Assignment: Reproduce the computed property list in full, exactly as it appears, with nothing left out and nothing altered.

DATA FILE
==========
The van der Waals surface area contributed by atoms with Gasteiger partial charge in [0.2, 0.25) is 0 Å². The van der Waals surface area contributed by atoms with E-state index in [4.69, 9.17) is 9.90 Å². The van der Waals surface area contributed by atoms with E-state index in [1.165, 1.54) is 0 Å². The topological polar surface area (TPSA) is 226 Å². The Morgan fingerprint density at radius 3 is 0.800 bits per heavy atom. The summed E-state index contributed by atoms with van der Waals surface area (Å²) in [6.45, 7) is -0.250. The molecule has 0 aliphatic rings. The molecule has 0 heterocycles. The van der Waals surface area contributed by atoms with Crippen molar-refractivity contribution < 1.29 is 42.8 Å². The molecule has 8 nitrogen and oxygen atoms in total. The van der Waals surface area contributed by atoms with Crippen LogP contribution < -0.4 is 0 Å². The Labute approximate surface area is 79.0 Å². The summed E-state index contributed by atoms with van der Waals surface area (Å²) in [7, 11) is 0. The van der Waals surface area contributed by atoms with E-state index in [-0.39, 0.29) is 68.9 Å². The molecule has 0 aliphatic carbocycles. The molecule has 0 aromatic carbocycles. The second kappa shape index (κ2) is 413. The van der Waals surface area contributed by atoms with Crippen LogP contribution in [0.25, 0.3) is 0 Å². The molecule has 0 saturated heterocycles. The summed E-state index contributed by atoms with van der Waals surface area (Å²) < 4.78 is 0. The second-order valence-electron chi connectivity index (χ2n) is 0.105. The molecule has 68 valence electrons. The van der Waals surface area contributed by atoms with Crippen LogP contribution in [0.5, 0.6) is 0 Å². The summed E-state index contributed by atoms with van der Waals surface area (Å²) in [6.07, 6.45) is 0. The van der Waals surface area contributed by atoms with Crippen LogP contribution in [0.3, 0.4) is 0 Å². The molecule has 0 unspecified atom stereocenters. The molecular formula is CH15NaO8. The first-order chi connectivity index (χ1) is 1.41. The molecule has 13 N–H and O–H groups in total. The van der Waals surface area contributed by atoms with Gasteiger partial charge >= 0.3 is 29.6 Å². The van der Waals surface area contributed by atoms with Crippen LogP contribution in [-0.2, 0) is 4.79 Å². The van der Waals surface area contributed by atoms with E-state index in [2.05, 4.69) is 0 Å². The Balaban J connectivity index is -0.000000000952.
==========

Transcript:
The van der Waals surface area contributed by atoms with Gasteiger partial charge in [0.2, 0.25) is 0 Å². The van der Waals surface area contributed by atoms with E-state index in [4.69, 9.17) is 9.90 Å². The van der Waals surface area contributed by atoms with E-state index in [1.165, 1.54) is 0 Å². The topological polar surface area (TPSA) is 226 Å². The Morgan fingerprint density at radius 3 is 0.800 bits per heavy atom. The summed E-state index contributed by atoms with van der Waals surface area (Å²) in [6.45, 7) is -0.250. The molecule has 0 aliphatic rings. The molecule has 0 heterocycles. The van der Waals surface area contributed by atoms with Crippen molar-refractivity contribution < 1.29 is 42.8 Å². The molecule has 8 nitrogen and oxygen atoms in total. The van der Waals surface area contributed by atoms with Crippen LogP contribution < -0.4 is 0 Å². The Labute approximate surface area is 79.0 Å². The summed E-state index contributed by atoms with van der Waals surface area (Å²) in [7, 11) is 0. The van der Waals surface area contributed by atoms with E-state index in [-0.39, 0.29) is 68.9 Å². The molecule has 0 aliphatic carbocycles. The molecule has 0 aromatic carbocycles. The second kappa shape index (κ2) is 413. The van der Waals surface area contributed by atoms with Crippen LogP contribution in [0.25, 0.3) is 0 Å². The molecule has 0 saturated heterocycles. The summed E-state index contributed by atoms with van der Waals surface area (Å²) < 4.78 is 0. The second-order valence-electron chi connectivity index (χ2n) is 0.105. The molecule has 68 valence electrons. The van der Waals surface area contributed by atoms with Crippen LogP contribution in [0.5, 0.6) is 0 Å². The summed E-state index contributed by atoms with van der Waals surface area (Å²) in [6.07, 6.45) is 0. The van der Waals surface area contributed by atoms with Crippen LogP contribution in [0.3, 0.4) is 0 Å². The molecule has 0 unspecified atom stereocenters. The molecular formula is CH15NaO8. The first-order chi connectivity index (χ1) is 1.41. The molecule has 13 N–H and O–H groups in total. The van der Waals surface area contributed by atoms with Gasteiger partial charge >= 0.3 is 29.6 Å². The van der Waals surface area contributed by atoms with Crippen LogP contribution in [-0.2, 0) is 4.79 Å². The van der Waals surface area contributed by atoms with E-state index in [2.05, 4.69) is 0 Å². The Balaban J connectivity index is -0.000000000952.